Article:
Left-field as it may seem to have Lil Baby guest on “Pride Is The Devil,” or to hear him adopt production techniques more commonly associated with the younger generation, Cole gently imbues the project with hints of new sounds in ways that aren’t so much concessions as they are displays of versatility. To perceive his use of autotune or dalliances with more melody-driven delivery as somehow wrong would be to encase him in a bygone era and lead to the exact kind of “Fall Off” that he clearly has no interest in enduring.
Flanked by an eclectic team of producers including DJ Dahi, BOI-1DA, Jake One, and longtime peer T-Minus, Cole delegates in a way that allows him to focus on the intensive drilling of his rhyming abilities. But where this freedom regularly leads him to embrace his swagger, there’s still time for his usual ruminations on the nature of humanity.
Away from contemplating his own mortality on the aforementioned “Pride Is The Devil,” “The Climb Back” shows him advocating for intervention before violence escalates over a wondrously soulful foundation. “Close” allows Cole to lament over the death of a close family friend that was entrapped by a life that he was fortunate enough to leave behind. In one of the few entirely self-produced offerings on the record, Cole flips funk legends The New Birth’s well-trodden goldmine for sampling “Do It Again,” using his track’s monosyllabic title as the launchpad for a dazzling, 2-minute melee in which each rhyme derives from that same root. In less skilled hands, this might have been difficult to conceptualize, let alone deliver without feeling self-indulgent. But on an album that Cole has said “represents the many hours and months and years it took to get to top form,” he pulls it off with panache.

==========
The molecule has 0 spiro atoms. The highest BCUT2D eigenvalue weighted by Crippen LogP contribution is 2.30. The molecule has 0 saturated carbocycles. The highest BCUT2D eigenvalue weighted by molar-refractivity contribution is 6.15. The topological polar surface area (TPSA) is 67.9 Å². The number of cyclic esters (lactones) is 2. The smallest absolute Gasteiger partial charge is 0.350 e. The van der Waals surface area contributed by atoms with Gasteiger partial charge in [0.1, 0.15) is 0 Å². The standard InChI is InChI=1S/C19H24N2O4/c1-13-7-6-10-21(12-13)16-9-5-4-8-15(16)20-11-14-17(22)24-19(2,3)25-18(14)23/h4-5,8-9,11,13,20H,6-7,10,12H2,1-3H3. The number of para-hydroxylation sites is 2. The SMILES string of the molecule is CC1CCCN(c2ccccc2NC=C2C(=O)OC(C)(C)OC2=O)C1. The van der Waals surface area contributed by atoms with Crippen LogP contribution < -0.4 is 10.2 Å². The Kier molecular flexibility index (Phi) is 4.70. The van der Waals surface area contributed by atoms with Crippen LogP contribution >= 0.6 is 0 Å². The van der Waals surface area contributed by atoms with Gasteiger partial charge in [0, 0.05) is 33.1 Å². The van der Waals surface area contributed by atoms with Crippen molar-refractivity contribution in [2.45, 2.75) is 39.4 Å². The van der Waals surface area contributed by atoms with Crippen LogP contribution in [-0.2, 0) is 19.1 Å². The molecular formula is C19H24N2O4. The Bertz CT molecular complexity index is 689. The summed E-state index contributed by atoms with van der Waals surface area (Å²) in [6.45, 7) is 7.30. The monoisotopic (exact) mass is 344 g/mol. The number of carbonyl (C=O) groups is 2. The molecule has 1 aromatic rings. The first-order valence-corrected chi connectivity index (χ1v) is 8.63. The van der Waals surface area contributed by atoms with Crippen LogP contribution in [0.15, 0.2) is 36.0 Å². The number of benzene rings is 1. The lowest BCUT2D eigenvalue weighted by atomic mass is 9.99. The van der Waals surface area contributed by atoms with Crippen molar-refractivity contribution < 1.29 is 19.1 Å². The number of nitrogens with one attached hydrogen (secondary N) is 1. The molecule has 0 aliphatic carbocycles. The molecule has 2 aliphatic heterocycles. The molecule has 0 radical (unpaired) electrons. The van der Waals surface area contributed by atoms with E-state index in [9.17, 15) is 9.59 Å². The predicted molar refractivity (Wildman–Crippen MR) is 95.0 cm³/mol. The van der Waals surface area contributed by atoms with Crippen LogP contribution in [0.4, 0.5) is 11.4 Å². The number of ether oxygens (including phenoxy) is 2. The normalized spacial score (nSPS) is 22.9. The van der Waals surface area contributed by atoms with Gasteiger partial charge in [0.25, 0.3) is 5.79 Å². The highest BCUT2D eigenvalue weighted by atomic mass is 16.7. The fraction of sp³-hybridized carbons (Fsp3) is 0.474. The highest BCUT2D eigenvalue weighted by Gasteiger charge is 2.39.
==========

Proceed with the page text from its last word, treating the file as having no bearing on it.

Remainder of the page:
In another emotional highpoint, “Let Go My Hand” fittingly invokes the plaintive flow of Eminem’s “Mockingbird” as he discusses his own shifting perspective on parenthood and the responsibility that he has to his son. Elsewhere, album closer “Hunger On Hillside” mutates sweeping strings in ways that would’ve made Late Registration-era Kanye envious, giving Fayetteville’s finest the chance to reassert that “The money might fade, but respect don’t, still gon’ be me when success gone.”
Operating at a self-determined pace, Cole may be one step closer to The Fall Off that he’s mandated for himself, but The Off-Season’s content suggests that he’s as impervious as he ever has been to any dip in quality or relevance. In fact, he’s as essential as ever. Impeccably juggling flows as though each one has an expiry date and leaning into his vocal range like never before, The Off-Season would be a remarkable body of work at any juncture in an artist’s career. But with Cole eyeing retirement and unfulfilled hoop dreams at the same time, it hits deeper, dispelling the idea that it’s impossible to remain at the top of the mountain if you’re peering down towards new pastures.